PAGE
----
Two things set us apart as Baptists. While they are not unique or exclusive to Baptists, combined they make us who we are.
Baptists have a strong commitment to the Bible as the Word of God and a worthy guide to matters of faith and life. In this day of relativism (you have your truth, I have my truth) I believe it is important to have something consistent and universal to build one’s life around. For me and for Baptists, that is the Bible.
Hand in hand with our belief in the Bible is a strong commitment to freedom. Coming out of the state churches of England and Europe, Baptists came to America in search of freedom. The hunger for freedom influences much of our doctrine and practice. For example, Baptists don’t have creeds. We have confessions, like the Baptist Faith and Message, which are summaries of what most Baptists believe the Bible teaches.
In summarizing what Baptists believe the Baptist Faith and Message provides structure with flexibility much like the human body. It declares what most Baptists believe while allowing for different interpretations of less critical aspects of the doctrine. For example, we believe Jesus is coming again but the particulars of how and when that will happen are open for interpretation. I love that about Baptists.
The Baptist commitment to freedom underscores our belief in soul competency and personal accountability before God, which means we are not born into the church. We believe people must experience a personal conversion before they are a child of God.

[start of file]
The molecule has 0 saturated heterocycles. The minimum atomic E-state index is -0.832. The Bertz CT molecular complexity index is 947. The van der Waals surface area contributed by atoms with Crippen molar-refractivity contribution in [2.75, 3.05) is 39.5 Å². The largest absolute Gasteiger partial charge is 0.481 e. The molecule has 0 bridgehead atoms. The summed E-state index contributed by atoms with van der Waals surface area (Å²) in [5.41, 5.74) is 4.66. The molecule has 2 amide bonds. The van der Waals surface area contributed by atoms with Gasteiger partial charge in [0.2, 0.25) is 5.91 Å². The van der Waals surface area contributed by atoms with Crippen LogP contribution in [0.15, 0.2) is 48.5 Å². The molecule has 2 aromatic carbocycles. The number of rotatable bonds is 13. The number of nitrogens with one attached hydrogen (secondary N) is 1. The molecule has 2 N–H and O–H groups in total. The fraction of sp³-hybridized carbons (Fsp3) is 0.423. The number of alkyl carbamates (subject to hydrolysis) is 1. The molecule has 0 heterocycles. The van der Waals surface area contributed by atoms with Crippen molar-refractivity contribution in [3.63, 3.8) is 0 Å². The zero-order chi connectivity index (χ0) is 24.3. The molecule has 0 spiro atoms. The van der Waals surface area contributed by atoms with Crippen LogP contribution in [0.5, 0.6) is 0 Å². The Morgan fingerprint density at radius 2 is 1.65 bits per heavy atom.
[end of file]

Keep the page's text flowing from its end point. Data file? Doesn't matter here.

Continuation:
Our commitment to freedom extends even to the way churches operate. We believe in the autonomy of the local church. Each congregation governs and guides itself. There is no ecclesiastical hierarchy telling local churches what to do. That's why some churches have elders and others have deacons; some have choirs and others have praise dancers. I love the freedom we enjoy as Baptists.
Perhaps Baptists greatest contribution to the religious community world-wide is our commitment to religious freedom for all, even those with whom we may disagree. In the early days of our country Baptists were instrumental in framing the way church and state relate. The freedoms outlined in the first amendment to our constitution were heavily influenced and shaped by Baptists. Even today Baptists around the world fight for religious freedom for all.
Over the last twenty-plus years there has been a trend away from identifying oneself as Baptist. If you read through the list of nearly 600 congregations that are part of UBA you’ll find that a great many no longer have Baptist in the name. Why would they do that? Simple. They believed being identified as Baptist had become a barrier to reaching their community. (Research by Lifeway has since proven this not to be the case.)
I suppose I’ve always been a bit of a contrarian leader choosing to go against the grain on many things. This may be another instance of my contrarian way of looking at things (which means I know in advance that many will not agree with me), but maybe it's time to rethink our attitude toward being Baptist.
Baptists are not perfect. No denomination is. If we are only proud of things that are perfect we'd have nothing to be proud of at all. Even with our flaws there is a lot that we can celebrate: our stand for religious freedom, the hospitals and orphanages we've established, the charity and benevolence work we do at home and around the world, the schools we founded, our disaster relief efforts. That list could go on for some time.
No, Baptists aren't perfect but that need not lead us to hide who we are. Like any product on the market, let's lead with our strengths and work on our weaknesses, but for goodness sake let's not be ashamed of who we are. I'll say it -- I'm a Baptist and proud of it. I hope you will be, too.